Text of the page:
Fart Around: #3

I am really pretty happy with this one. 

I started by spending a lot of time on the sketch (3 hours or so). I printed it off, and tried to measure using my pencil as if I had a live model. I got a lot of the lines right, but some were WAYYYY off. (Hishands were 200% bigger than they should have been, and his hair was twice the size it is now.

I then held the printed version under the paper and held it up to a light to see how close my sketch was. I think this is a good way for me to improve my drawing. First, try as if there is a live model. Then, compare what I drew to what it should have been. Mark where the errors are, and fix them. This helps me see that while I spent a lot of time measuring the face relative to the size of the eye, I spent less time measuring the size of the hands and hair relative to the eye. No wonder then that those were way off.

After getting some land marks in place, I erased the misproportioned sketch, and redrew. I didn’t want to because I spent an hour drawing the hair alone, I tried to get every shadow and highlight in the sketch. Erasing all that work was kind of annoying, but it was worth it. Not only did I fix the hair (making him look less like Marge Simpson) but I also realized that I don’t need to sketch every shadow. I can paint the values… I just need the sketch to lock in the proportions.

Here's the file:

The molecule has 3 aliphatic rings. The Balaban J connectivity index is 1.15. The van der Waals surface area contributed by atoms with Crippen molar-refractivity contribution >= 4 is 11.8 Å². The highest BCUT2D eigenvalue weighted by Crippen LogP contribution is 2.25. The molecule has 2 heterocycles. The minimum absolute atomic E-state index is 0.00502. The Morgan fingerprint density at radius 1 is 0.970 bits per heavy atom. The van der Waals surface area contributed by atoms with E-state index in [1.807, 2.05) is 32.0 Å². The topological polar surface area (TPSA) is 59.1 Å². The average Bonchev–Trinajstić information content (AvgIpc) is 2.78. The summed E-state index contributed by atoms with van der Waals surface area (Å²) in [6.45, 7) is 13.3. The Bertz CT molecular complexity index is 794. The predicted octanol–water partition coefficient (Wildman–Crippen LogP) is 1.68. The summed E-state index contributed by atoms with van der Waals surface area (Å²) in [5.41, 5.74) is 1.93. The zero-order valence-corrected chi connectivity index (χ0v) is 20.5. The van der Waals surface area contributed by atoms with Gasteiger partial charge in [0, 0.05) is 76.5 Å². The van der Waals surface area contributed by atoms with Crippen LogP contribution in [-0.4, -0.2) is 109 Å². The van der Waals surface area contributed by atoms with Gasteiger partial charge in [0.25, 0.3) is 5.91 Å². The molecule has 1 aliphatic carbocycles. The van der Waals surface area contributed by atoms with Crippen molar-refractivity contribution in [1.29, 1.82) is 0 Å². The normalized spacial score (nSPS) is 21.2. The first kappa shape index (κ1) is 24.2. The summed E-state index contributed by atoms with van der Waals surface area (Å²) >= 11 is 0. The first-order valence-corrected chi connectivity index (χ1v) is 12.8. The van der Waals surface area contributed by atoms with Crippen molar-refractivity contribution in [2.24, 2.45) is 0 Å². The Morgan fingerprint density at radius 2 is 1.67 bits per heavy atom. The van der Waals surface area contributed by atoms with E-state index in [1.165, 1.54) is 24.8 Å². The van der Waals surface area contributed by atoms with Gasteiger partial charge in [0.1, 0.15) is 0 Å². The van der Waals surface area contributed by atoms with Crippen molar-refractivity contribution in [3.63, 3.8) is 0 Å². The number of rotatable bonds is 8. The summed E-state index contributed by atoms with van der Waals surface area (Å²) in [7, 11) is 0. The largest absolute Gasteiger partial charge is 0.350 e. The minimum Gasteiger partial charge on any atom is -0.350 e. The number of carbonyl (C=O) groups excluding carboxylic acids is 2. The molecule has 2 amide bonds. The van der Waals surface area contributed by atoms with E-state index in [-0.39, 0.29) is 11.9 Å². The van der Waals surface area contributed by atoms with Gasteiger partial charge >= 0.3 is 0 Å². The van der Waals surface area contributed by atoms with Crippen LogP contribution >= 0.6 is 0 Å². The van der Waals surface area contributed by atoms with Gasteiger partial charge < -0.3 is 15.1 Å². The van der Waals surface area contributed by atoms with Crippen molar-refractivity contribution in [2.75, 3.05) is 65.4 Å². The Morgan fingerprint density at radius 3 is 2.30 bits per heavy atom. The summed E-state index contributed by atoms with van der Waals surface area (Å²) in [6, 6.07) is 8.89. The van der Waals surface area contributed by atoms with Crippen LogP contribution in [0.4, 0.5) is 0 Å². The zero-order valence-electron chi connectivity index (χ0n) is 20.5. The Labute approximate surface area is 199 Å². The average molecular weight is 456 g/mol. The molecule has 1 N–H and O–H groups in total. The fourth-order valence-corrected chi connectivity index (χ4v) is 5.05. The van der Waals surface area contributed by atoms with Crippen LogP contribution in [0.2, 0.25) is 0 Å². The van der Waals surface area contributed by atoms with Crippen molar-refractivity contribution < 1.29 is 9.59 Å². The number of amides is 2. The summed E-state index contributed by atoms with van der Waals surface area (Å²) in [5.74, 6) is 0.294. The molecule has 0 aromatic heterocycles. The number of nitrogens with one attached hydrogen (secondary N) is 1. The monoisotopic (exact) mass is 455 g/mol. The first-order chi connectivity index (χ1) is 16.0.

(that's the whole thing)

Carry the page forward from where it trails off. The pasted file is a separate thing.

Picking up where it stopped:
After redoing the sketch a few more times, I felt like it was pretty close to the photo, so I started painting.

I tried to pay very close attention to the values and colors in much finer detail than before. This helped immensely. 

Instead of painting “his head”, I painted “the left part of that wrinkle.” By doing this I noticed that the wrinkles are different colors on each end. In shadow, they are brownish purple, in the light they are yellow, and in the shadow on the right, they are orange. In the past, I would just grab a brown or grey or blue and paint the wrinkle all the way across as a single color. This I think is what made so many of them feel flat. I need to pay much closer attention to the objects I am painting, and paint what I see. Not what I think I see.


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